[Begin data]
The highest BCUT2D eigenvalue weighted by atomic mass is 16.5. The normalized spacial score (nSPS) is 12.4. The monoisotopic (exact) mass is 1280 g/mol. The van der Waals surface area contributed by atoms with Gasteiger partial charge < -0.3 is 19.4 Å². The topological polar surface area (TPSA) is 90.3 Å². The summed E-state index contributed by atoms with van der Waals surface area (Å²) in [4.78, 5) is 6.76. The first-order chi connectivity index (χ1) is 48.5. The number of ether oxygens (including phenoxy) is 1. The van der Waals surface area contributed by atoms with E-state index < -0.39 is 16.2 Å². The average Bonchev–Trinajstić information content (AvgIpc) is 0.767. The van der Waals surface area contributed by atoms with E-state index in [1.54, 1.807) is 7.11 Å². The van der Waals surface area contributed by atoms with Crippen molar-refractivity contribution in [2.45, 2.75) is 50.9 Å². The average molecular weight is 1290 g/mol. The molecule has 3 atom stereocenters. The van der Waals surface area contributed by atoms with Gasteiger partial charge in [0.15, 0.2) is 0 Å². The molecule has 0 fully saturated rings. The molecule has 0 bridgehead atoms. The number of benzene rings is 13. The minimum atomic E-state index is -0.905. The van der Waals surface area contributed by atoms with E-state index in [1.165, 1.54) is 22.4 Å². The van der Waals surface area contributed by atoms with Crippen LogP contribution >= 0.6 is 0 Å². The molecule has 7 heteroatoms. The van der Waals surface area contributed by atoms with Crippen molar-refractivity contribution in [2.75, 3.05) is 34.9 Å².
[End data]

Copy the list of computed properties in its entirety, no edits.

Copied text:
The highest BCUT2D eigenvalue weighted by atomic mass is 16.5. The normalized spacial score (nSPS) is 12.4. The monoisotopic (exact) mass is 1280 g/mol. The van der Waals surface area contributed by atoms with Gasteiger partial charge < -0.3 is 19.4 Å². The topological polar surface area (TPSA) is 90.3 Å². The summed E-state index contributed by atoms with van der Waals surface area (Å²) in [4.78, 5) is 6.76. The first-order chi connectivity index (χ1) is 48.5. The number of ether oxygens (including phenoxy) is 1. The van der Waals surface area contributed by atoms with E-state index < -0.39 is 16.2 Å². The average Bonchev–Trinajstić information content (AvgIpc) is 0.767. The van der Waals surface area contributed by atoms with E-state index in [1.54, 1.807) is 7.11 Å². The van der Waals surface area contributed by atoms with Crippen molar-refractivity contribution in [2.45, 2.75) is 50.9 Å². The average molecular weight is 1290 g/mol. The molecule has 3 atom stereocenters. The van der Waals surface area contributed by atoms with Gasteiger partial charge in [0.15, 0.2) is 0 Å². The molecule has 0 fully saturated rings. The molecule has 0 bridgehead atoms. The number of benzene rings is 13. The minimum atomic E-state index is -0.905. The van der Waals surface area contributed by atoms with E-state index in [1.165, 1.54) is 22.4 Å². The van der Waals surface area contributed by atoms with Crippen LogP contribution >= 0.6 is 0 Å². The molecule has 7 heteroatoms. The van der Waals surface area contributed by atoms with Crippen molar-refractivity contribution in [2.75, 3.05) is 34.9 Å².